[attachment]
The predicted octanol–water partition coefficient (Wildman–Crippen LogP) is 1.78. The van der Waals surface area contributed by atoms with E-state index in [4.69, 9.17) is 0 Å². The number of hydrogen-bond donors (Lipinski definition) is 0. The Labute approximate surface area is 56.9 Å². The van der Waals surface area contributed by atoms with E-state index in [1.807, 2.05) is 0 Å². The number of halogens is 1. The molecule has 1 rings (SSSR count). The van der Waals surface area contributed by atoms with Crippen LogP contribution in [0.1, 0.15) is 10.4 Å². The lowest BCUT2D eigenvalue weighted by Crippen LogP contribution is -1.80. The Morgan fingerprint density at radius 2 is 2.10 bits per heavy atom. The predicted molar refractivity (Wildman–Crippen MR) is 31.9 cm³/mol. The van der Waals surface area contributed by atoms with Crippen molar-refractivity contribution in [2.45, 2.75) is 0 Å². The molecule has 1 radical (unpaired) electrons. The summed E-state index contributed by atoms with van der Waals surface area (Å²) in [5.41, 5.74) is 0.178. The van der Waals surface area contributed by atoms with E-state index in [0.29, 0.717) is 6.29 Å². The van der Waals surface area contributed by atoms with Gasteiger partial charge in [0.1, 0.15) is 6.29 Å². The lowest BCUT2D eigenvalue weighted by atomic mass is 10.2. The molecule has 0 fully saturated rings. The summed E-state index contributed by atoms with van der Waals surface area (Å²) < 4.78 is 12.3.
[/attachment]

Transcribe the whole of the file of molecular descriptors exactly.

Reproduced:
The predicted octanol–water partition coefficient (Wildman–Crippen LogP) is 1.78. The van der Waals surface area contributed by atoms with E-state index in [4.69, 9.17) is 0 Å². The number of hydrogen-bond donors (Lipinski definition) is 0. The Labute approximate surface area is 56.9 Å². The van der Waals surface area contributed by atoms with E-state index in [1.807, 2.05) is 0 Å². The number of halogens is 1. The molecule has 1 rings (SSSR count). The van der Waals surface area contributed by atoms with Crippen LogP contribution in [0.1, 0.15) is 10.4 Å². The lowest BCUT2D eigenvalue weighted by Crippen LogP contribution is -1.80. The Morgan fingerprint density at radius 2 is 2.10 bits per heavy atom. The predicted molar refractivity (Wildman–Crippen MR) is 31.9 cm³/mol. The van der Waals surface area contributed by atoms with Crippen molar-refractivity contribution in [2.45, 2.75) is 0 Å². The molecule has 1 radical (unpaired) electrons. The summed E-state index contributed by atoms with van der Waals surface area (Å²) in [5.41, 5.74) is 0.178. The van der Waals surface area contributed by atoms with E-state index in [0.29, 0.717) is 6.29 Å². The van der Waals surface area contributed by atoms with Gasteiger partial charge in [0.1, 0.15) is 6.29 Å². The lowest BCUT2D eigenvalue weighted by atomic mass is 10.2. The molecule has 0 fully saturated rings. The summed E-state index contributed by atoms with van der Waals surface area (Å²) < 4.78 is 12.3.